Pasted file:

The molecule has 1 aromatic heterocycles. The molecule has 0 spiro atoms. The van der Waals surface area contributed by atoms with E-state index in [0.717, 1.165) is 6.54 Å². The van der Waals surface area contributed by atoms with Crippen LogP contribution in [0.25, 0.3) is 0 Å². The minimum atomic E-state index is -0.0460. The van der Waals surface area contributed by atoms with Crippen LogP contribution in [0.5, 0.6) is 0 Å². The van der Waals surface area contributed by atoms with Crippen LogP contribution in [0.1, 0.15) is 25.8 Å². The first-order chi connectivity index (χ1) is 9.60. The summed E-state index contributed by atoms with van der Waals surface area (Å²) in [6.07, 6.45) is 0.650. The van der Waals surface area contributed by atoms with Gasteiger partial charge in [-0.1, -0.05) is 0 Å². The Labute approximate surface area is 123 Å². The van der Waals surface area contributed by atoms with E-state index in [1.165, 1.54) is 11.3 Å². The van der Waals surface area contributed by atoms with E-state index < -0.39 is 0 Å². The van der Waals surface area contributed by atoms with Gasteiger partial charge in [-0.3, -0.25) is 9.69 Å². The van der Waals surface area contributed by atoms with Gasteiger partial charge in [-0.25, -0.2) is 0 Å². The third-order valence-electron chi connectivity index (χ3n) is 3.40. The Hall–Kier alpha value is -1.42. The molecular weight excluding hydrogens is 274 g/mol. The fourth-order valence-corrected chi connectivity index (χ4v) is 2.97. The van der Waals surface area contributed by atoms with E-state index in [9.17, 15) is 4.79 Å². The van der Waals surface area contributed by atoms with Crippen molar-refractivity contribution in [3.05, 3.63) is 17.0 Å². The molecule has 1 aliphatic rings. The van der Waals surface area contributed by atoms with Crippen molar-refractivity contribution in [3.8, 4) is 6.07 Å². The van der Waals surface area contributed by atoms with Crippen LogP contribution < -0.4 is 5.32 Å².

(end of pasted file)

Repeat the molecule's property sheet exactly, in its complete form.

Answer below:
The molecule has 1 aromatic heterocycles. The molecule has 0 spiro atoms. The van der Waals surface area contributed by atoms with E-state index in [0.717, 1.165) is 6.54 Å². The van der Waals surface area contributed by atoms with Crippen LogP contribution in [0.25, 0.3) is 0 Å². The minimum atomic E-state index is -0.0460. The van der Waals surface area contributed by atoms with Crippen LogP contribution in [0.5, 0.6) is 0 Å². The van der Waals surface area contributed by atoms with Crippen LogP contribution in [0.1, 0.15) is 25.8 Å². The first-order chi connectivity index (χ1) is 9.60. The summed E-state index contributed by atoms with van der Waals surface area (Å²) in [6.07, 6.45) is 0.650. The van der Waals surface area contributed by atoms with Gasteiger partial charge in [-0.1, -0.05) is 0 Å². The Labute approximate surface area is 123 Å². The van der Waals surface area contributed by atoms with E-state index in [1.165, 1.54) is 11.3 Å². The van der Waals surface area contributed by atoms with E-state index < -0.39 is 0 Å². The van der Waals surface area contributed by atoms with Gasteiger partial charge in [-0.3, -0.25) is 9.69 Å². The van der Waals surface area contributed by atoms with Gasteiger partial charge in [-0.25, -0.2) is 0 Å². The third-order valence-electron chi connectivity index (χ3n) is 3.40. The Hall–Kier alpha value is -1.42. The molecular weight excluding hydrogens is 274 g/mol. The fourth-order valence-corrected chi connectivity index (χ4v) is 2.97. The van der Waals surface area contributed by atoms with E-state index in [9.17, 15) is 4.79 Å². The van der Waals surface area contributed by atoms with Crippen molar-refractivity contribution in [3.05, 3.63) is 17.0 Å². The molecule has 1 aliphatic rings. The van der Waals surface area contributed by atoms with Crippen molar-refractivity contribution in [3.8, 4) is 6.07 Å². The van der Waals surface area contributed by atoms with Crippen LogP contribution < -0.4 is 5.32 Å².